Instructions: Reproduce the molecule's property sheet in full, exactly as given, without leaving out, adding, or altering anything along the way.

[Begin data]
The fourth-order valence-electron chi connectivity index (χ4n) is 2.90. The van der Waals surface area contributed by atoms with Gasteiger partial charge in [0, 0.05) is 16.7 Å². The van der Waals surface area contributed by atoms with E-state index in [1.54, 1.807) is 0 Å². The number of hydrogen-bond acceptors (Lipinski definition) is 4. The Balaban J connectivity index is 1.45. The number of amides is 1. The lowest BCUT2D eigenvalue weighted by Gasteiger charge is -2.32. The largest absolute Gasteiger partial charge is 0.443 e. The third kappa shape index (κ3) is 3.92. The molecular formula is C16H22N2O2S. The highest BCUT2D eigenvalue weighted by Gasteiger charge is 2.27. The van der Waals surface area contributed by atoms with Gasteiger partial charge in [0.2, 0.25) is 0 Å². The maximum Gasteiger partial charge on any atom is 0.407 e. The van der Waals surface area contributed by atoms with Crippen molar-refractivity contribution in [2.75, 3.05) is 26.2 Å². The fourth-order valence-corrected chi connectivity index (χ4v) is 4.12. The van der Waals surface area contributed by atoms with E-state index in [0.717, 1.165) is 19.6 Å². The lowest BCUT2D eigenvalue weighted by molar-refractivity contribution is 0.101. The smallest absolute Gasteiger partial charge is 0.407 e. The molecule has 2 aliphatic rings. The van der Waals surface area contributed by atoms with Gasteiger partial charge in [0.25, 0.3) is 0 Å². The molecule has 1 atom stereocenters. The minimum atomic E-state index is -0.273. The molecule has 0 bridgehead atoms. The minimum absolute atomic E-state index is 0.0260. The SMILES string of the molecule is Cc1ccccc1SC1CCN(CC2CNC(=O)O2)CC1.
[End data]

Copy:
The fourth-order valence-electron chi connectivity index (χ4n) is 2.90. The van der Waals surface area contributed by atoms with Gasteiger partial charge in [0, 0.05) is 16.7 Å². The van der Waals surface area contributed by atoms with E-state index in [1.54, 1.807) is 0 Å². The number of hydrogen-bond acceptors (Lipinski definition) is 4. The Balaban J connectivity index is 1.45. The number of amides is 1. The lowest BCUT2D eigenvalue weighted by Gasteiger charge is -2.32. The largest absolute Gasteiger partial charge is 0.443 e. The third kappa shape index (κ3) is 3.92. The molecular formula is C16H22N2O2S. The highest BCUT2D eigenvalue weighted by Gasteiger charge is 2.27. The van der Waals surface area contributed by atoms with Gasteiger partial charge in [0.2, 0.25) is 0 Å². The maximum Gasteiger partial charge on any atom is 0.407 e. The van der Waals surface area contributed by atoms with Crippen molar-refractivity contribution in [2.75, 3.05) is 26.2 Å². The fourth-order valence-corrected chi connectivity index (χ4v) is 4.12. The van der Waals surface area contributed by atoms with E-state index in [0.717, 1.165) is 19.6 Å². The lowest BCUT2D eigenvalue weighted by molar-refractivity contribution is 0.101. The smallest absolute Gasteiger partial charge is 0.407 e. The molecule has 2 aliphatic rings. The van der Waals surface area contributed by atoms with Gasteiger partial charge in [0.25, 0.3) is 0 Å². The molecule has 1 atom stereocenters. The minimum atomic E-state index is -0.273. The molecule has 0 bridgehead atoms. The minimum absolute atomic E-state index is 0.0260. The SMILES string of the molecule is Cc1ccccc1SC1CCN(CC2CNC(=O)O2)CC1.